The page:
Chay Brown, healthcare director of TransActual, spoke about the six hundred or more transmasculine people in physical limbo, some in daily pain, due to the NHS suspension of phalloplasty and metoidioplasty. This suspension was made in secret, and patients who were literally in between stages 1 and 2 or stages 2 and 3 of surgeries which are meant to happen over a matter of months were not told for over a year that the surgeries might now not happen for three or four years.

Trans struggle is class struggle – it is a struggle for life

One of the Transgender Action Block organisers gave a speech focusing on the class nature of medical transphobia. She described how the state demands that everyone, including cis people, operate within strictly binary categories of gender. Navigating the expensive and gatekept legal requirements of transition is labyrinthine for trans people who identify as women or men, impossible for those who identify as nonbinary. Meanwhile, accessing timely healthcare is only an option for the mostly white and middle-class trans people who are able to go through private clinics. The forces that condition trans peoples’ lives and entrap us are the same forces that maintain class oppression and capitalism.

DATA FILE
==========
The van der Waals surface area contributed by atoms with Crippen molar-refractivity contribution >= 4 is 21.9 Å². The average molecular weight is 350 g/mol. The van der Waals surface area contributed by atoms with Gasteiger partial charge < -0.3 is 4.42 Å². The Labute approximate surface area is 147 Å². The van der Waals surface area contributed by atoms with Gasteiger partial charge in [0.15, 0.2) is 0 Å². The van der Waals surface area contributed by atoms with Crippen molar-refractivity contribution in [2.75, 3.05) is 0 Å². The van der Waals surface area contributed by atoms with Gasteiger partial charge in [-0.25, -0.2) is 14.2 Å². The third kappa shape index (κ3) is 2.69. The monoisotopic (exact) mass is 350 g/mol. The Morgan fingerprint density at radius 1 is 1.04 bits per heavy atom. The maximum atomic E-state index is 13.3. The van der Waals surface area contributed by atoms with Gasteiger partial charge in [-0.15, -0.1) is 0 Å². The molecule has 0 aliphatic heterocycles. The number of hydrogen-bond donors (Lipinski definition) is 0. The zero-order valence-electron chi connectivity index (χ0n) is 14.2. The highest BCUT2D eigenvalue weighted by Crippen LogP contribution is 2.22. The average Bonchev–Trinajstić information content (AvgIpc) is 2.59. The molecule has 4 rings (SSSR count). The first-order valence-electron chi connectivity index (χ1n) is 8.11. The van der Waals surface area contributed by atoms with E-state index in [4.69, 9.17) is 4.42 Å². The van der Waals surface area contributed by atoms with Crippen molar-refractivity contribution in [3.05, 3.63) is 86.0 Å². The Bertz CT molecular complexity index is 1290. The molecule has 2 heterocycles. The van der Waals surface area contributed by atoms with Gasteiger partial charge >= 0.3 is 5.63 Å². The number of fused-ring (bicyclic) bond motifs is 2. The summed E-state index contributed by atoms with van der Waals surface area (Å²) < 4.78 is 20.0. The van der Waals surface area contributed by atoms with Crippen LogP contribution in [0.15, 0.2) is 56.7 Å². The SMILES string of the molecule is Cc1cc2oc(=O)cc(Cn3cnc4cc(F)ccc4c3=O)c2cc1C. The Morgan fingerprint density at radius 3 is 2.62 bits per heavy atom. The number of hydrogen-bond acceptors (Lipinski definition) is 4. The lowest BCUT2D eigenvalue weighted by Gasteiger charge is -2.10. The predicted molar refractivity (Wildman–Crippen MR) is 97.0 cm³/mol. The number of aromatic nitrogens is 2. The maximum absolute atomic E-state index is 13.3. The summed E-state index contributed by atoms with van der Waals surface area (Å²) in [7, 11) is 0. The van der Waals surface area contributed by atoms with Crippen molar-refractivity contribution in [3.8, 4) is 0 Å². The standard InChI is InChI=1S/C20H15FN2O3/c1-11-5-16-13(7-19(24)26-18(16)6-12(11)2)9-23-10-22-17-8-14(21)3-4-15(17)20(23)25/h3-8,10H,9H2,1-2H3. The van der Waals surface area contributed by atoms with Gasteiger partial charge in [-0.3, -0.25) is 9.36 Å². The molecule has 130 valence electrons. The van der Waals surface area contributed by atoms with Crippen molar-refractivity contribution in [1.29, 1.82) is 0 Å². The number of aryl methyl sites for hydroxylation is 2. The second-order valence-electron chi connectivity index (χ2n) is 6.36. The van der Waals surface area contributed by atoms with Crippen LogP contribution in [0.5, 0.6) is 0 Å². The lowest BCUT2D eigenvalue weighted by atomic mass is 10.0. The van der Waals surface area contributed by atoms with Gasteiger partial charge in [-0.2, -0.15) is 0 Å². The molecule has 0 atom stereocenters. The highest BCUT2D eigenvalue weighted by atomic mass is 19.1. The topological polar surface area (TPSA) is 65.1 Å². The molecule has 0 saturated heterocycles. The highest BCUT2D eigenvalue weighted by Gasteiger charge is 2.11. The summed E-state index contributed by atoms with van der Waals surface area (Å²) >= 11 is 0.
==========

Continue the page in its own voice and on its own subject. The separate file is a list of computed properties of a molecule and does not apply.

After the speeches, protesters held a die-in on the pavement to symbolise the many who have died while on NHS waiting lists. During this, another Transgender Action Block gave a speech outlining the key injustices we were protesting and speaking against private healthcare and the fact that companies are allowed to profit off the gatekeeping and defunding of NHS services. photo shows trans protestors staging die-in at NHS england

The protest rounded off with a vigil. We lit candles for our fallen siblings who have died while excluded from medical care. The protest named these deaths for what they are – social murder.

 

Why this protest was important

Despite the fact that we face disproportionate violence in public, trans people are not afraid to take to the streets in protest. In recent years, however, trans marches have mainly either been pride marches or counter-protests against transphobia. The organisers of Transgender Action Block have taken bold initiative and invited the trans community to go on the attack.